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For Immediate Release
October 02, 2019

Sea Turtles Battle More Than Plastic Straws

Key Info

  • Purdue University Fort Wayne professor featured in Giant Leaps
  • Frank Paladino researches sea turtles
  • Has studied sea turtles for nearly 30 years
  • Involves students in research in Costa Rica
Sea Turtles Battle More Than Plastic Straws Image 1
Frank Paladino researches the hawksbill sea turtle and three other endangered species. Print-quality image
Sea Turtles Battle More Than Plastic Straws Image 2
The nesting of sea turtles on the beaches of Costa Rica has decreased significantly in the last 40 years. Print-quality image
Sea Turtles Battle More Than Plastic Straws Image 3
Frank Paladino (right, in Costa Rica), has spent nearly 30 years researching sea turtles. Print-quality image

WEST LAFAYETTE, Ind.—Sea turtles became the poster child for the war against plastic straws. But straws are just one challenge facing this 120 million-year-old species.

Forty years ago, there were about 100,000 nesting sea turtles in Costa Rica. Today, that number has dropped to around 3,000.

Frank Paladino, Jack W. Schrey Distinguished Professor of Biology and director of the Marine Conservation and Biology Center of Excellence at Purdue University Fort Wayne, has spent nearly 30 years researching sea turtles to help stabilize their population.

The scientist’s work involves looking into how to protect sea turtles. Paladino has contributed to research on four endangered species of the sea turtle—the hawksbill turtle, olive ridley, green turtle, and leatherback. His research has identified two major threats to the sea turtle population: climate change and commercial fisheries.

“A lot of these nests are so hot that they cook,” Paladino said.

The sea turtle has a gestation period of 60 days, and the sex of the turtle is determined by the temperature of sand in which it is incubated. If the egg incubates below 29.5 degrees Celsius, or 85.1 degrees Fahrenheit, the hatchling will be male.

But with rising temperatures, there are a greater number of female turtles hatching as the sand temperatures are warming. The production of more females, however, is just one cause for concern regarding climate change.

“It is so warm that the incubation temperatures are getting to lethal levels,” he said. “So, there is a shorter and shorter time period when the eggs are actually viable and can hatch. It is reducing the population numbers by the fact that there are great hatchling mortality rates, and also the fact that they are only producing one sex.”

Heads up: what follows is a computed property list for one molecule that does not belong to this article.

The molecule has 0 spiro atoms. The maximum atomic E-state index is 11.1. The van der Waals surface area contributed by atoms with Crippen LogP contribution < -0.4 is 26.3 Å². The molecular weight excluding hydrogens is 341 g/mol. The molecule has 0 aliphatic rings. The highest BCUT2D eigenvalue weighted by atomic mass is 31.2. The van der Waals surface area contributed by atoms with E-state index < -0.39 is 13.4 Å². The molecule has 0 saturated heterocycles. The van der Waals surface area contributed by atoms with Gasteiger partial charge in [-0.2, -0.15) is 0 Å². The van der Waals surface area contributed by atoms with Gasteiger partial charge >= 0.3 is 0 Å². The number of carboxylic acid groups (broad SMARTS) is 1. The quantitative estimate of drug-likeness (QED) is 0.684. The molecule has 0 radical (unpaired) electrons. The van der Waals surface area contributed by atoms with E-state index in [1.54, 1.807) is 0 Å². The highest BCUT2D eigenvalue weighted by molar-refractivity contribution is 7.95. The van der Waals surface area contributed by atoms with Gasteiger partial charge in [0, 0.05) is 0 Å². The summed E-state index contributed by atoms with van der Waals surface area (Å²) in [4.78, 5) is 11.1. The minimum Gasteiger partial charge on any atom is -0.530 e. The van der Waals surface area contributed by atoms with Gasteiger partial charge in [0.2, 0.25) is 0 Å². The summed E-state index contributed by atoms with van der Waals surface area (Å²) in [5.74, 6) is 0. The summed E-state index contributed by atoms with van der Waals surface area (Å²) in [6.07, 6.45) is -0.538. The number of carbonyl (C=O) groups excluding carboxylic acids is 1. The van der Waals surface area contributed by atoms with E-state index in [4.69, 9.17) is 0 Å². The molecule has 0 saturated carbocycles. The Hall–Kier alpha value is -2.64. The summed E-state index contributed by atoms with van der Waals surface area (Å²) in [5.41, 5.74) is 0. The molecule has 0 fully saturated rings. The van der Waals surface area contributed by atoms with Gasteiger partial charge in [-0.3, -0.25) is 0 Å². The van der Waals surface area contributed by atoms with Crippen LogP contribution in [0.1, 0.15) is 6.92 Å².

To combat climate change’s effect on sea turtles, Paladino and collaborating researchers are moving doomed nests early in their nesting season. The nests—which are buried 1–2 feet below the sand—are being placed in hatcheries to protect them from tides and to regulate their temperature. The researchers are shading and watering the nests so that more male hatchlings will be produced.

The decline of turtles has also been linked to their coming into contact with commercial fisheries and their fishing techniques that include longline fishing and drift nets.

Paladino’s research found that leatherback turtles travel about 50 miles a day, spending 98 percent of their life in the open ocean. He has used satellite telemetry and tracking devices to identify the sea turtles’ migratory patterns. Researchers have determined that the sea turtle follows a very specific route from year to year, using the Earth’s magnetic field just as birds do. The research has helped Paladino’s team communicate with commercial fisheries to make them aware of when the sea turtle will be approaching their territories.

Paladino’s research on the decline of the sea turtle population also led to the establishment of Las Baulas National Marine Park, a national park in Costa Rica. The park is designed to protect and conserve leatherback turtles on one of the major nesting beaches in the Eastern Pacific.

“We were instrumental in helping create a new national park, which protects the turtles,” Paladino said. “If that national park wasn’t there, that whole beach would now be developed. It would not be a turtle nesting beach anymore. Because once they fully develop up those beaches, it’s just too disturbed for the turtles.”

His team in Costa Rica is assessing the mangrove estuaries using infrared lenses and drones to create baseline measurements on the health of the mangrove estuary, a place where a river meets the sea. The research will help show if future developments affected the estuary.

While much of Paladino’s research involves marine life, he also studies land animals. He has an ongoing project in Chengdu, China, focused on reintroducing giant pandas to their native habitats in a new reserve.

Paladino is the cofounder and president of he Leatherback Trust, a nonprofit organization dedicated to saving the leatherback turtle. He also is the director of the Goldring-Gund Marine Biology Laboratory in Playa Grande, Costa Rica. Earthwatch Institute, National Geographic Society, and the Fort Wayne Children’s Zoo have funded Paladino’s research. The institute has funded Paladino’s work since he began his research 30 years ago.

Paladino’s research aligns with Purdue’s Giant Leaps celebration, acknowledging the university’s global advancements made toward a sustainable economy and planet as part of Purdue’s 150th anniversary. This is one of the four themes of the yearlong celebration’s Ideas Festival, designed to showcase Purdue as an intellectual center solving real-world issues.

For more information, contact Madison Sanneman at msannema@purdue.edu.

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